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Securing IT Infrastructure Against Complexity

Angelica Torres-Corral Director of Product Marketing, Alert Logic
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Every time you add a new technology to your infrastructure, you create a new target for an attacker. The pandemic accelerated the adoption of cloud computing across all industries and, as a result, significantly expanded organizations’ attack surfaces. Add in a patchwork of custom and off-the-shelf software solutions, and today’s enterprise IT infrastructure is more complexand more difficult to securethan ever before.

This complexity is increasingly being exploited by cyber criminals. The 2022 Verizon Data Breach Investigations Report (DBIR) found that ransomware increased by more than 13% from 2020 to 2021. The FBI reported a 7% increase in complaints of suspected internet crime over the same timeframe, with reported losses exceeding $6.9 billion. In addition, cyber criminals continue to exploit weak supply chains, poor security configurations, and subpar cyber hygiene practices.

To improve your risk posture, you must continuously adapt your security approach to reduce complexity and fill talent gapsboth of which can arise when new technologies are added to your infrastructure. Tools alone are not the answer. 

How to Plan in Advance of Complexity

Before you migrate to a multi-cloud platform or make a significant change to your IT stack, you can take steps to reduce complexity and reduce your attack surface.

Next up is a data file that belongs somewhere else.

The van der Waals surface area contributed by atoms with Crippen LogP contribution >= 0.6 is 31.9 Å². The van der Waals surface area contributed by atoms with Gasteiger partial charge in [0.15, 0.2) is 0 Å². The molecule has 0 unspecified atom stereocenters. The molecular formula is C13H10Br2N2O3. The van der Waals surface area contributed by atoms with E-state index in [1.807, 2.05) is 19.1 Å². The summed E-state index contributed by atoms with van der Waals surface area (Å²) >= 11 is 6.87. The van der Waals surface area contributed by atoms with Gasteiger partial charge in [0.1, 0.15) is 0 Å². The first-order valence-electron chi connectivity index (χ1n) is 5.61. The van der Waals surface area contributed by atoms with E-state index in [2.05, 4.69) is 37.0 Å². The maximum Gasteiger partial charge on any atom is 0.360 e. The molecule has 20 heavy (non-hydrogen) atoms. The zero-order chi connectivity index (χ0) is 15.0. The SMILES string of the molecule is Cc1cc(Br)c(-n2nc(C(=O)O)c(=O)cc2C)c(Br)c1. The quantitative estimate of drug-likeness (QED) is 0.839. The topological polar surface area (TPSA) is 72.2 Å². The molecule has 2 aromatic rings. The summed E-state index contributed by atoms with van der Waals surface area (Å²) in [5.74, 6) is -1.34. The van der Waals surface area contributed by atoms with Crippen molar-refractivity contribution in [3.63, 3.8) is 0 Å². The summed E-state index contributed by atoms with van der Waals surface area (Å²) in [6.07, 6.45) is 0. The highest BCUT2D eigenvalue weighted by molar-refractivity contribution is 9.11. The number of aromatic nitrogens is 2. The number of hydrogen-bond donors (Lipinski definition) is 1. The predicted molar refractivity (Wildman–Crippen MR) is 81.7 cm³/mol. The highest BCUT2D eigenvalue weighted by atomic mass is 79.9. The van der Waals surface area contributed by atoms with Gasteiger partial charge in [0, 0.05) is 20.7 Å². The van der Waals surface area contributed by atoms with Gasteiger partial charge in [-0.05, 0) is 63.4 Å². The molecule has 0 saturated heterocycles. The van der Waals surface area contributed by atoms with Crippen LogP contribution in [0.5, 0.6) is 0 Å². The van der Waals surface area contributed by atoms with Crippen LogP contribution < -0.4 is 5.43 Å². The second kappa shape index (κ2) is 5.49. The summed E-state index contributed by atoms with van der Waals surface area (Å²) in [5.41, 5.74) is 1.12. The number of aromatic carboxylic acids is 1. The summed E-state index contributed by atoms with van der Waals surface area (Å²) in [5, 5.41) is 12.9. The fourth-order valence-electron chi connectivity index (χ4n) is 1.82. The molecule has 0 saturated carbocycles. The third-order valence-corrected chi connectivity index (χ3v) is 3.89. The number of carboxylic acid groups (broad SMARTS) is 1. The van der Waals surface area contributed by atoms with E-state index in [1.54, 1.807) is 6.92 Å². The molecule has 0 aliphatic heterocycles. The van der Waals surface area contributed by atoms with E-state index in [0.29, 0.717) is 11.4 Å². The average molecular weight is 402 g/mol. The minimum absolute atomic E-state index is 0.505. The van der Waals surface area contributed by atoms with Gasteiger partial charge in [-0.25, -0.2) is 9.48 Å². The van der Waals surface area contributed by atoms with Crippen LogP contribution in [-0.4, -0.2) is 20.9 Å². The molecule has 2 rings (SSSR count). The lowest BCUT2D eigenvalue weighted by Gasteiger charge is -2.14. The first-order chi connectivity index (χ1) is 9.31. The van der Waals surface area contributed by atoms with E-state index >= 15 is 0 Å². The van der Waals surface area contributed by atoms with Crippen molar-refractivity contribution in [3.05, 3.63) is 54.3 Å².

Align teams on business outcomes. If you don’t have a defined set of goals in advance, things can get very messy very quickly. But teams need to agree on what those goals should be. You'll need to cross-collaborate to develop a strategyand put in place oversightbefore implementing big changes or deployments to your IT environment. In addition to security and IT, be sure to bring in other stakeholders from across multiple functions earlyexpecting that each will have different business priorities—to find alignment and map the IT infrastructure journey.

Define normal. You can’t protect what you don’t know you have. Once you have aligned your business outcomes, start with an audit of your current infrastructure. Pull together a list of all your hardware, software, and cloud assets. With this comprehensive view of your environment, identify and understand what is “normal” behavior. Once that information is assessed, you will be able to better identify anomalous behavior more accurately as new technology is introduced into your environment.

Conduct a risk assessment. Organizations need to conduct and formally review their risk assessment when they plan to adopt new technologies or make significant changes to their IT stack. Some events that might trigger the need to review risk include onboarding a new SaaS solution, migrating a database from on premises to cloud, or adding new on-premises servers to a network. You'll need to understand how adding or removing technologies can impact your cybersecurity posture.